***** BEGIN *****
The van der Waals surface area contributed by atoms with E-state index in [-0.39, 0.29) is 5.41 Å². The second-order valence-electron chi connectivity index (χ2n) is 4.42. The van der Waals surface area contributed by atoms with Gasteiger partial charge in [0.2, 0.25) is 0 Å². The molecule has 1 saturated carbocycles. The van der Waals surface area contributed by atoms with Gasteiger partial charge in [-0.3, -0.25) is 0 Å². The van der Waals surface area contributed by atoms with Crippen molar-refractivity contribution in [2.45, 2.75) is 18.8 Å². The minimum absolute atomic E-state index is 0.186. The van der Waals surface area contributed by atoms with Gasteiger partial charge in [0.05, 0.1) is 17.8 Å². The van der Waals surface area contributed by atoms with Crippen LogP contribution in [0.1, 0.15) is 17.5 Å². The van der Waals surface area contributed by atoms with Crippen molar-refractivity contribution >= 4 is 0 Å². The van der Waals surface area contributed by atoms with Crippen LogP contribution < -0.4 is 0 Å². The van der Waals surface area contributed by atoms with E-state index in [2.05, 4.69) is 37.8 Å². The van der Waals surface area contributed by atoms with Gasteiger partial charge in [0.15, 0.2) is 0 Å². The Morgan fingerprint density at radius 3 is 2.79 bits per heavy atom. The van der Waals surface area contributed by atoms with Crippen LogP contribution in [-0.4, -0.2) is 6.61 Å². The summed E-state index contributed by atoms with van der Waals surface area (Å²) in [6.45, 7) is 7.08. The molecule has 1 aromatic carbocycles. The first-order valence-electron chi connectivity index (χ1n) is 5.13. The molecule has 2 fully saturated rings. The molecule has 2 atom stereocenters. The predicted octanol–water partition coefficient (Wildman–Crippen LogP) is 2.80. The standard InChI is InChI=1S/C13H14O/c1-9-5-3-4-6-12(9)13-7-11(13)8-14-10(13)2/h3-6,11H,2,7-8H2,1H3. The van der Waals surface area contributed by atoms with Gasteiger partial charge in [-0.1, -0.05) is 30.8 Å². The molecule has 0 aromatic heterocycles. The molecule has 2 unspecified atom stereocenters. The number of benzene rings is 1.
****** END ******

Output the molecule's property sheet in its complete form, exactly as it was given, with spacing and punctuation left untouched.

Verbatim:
The van der Waals surface area contributed by atoms with E-state index in [-0.39, 0.29) is 5.41 Å². The second-order valence-electron chi connectivity index (χ2n) is 4.42. The van der Waals surface area contributed by atoms with Gasteiger partial charge in [0.2, 0.25) is 0 Å². The molecule has 1 saturated carbocycles. The van der Waals surface area contributed by atoms with Gasteiger partial charge in [-0.3, -0.25) is 0 Å². The van der Waals surface area contributed by atoms with Crippen molar-refractivity contribution in [2.45, 2.75) is 18.8 Å². The minimum absolute atomic E-state index is 0.186. The van der Waals surface area contributed by atoms with Gasteiger partial charge in [0.05, 0.1) is 17.8 Å². The van der Waals surface area contributed by atoms with Crippen LogP contribution in [0.1, 0.15) is 17.5 Å². The van der Waals surface area contributed by atoms with Crippen molar-refractivity contribution >= 4 is 0 Å². The van der Waals surface area contributed by atoms with Crippen LogP contribution < -0.4 is 0 Å². The van der Waals surface area contributed by atoms with E-state index in [2.05, 4.69) is 37.8 Å². The van der Waals surface area contributed by atoms with Gasteiger partial charge in [0.15, 0.2) is 0 Å². The Morgan fingerprint density at radius 3 is 2.79 bits per heavy atom. The van der Waals surface area contributed by atoms with Crippen LogP contribution in [-0.4, -0.2) is 6.61 Å². The summed E-state index contributed by atoms with van der Waals surface area (Å²) in [6.45, 7) is 7.08. The molecule has 1 aromatic carbocycles. The first-order valence-electron chi connectivity index (χ1n) is 5.13. The molecule has 2 fully saturated rings. The molecule has 2 atom stereocenters. The predicted octanol–water partition coefficient (Wildman–Crippen LogP) is 2.80. The standard InChI is InChI=1S/C13H14O/c1-9-5-3-4-6-12(9)13-7-11(13)8-14-10(13)2/h3-6,11H,2,7-8H2,1H3. The van der Waals surface area contributed by atoms with Gasteiger partial charge in [-0.1, -0.05) is 30.8 Å². The molecule has 0 aromatic heterocycles. The molecule has 2 unspecified atom stereocenters. The number of benzene rings is 1.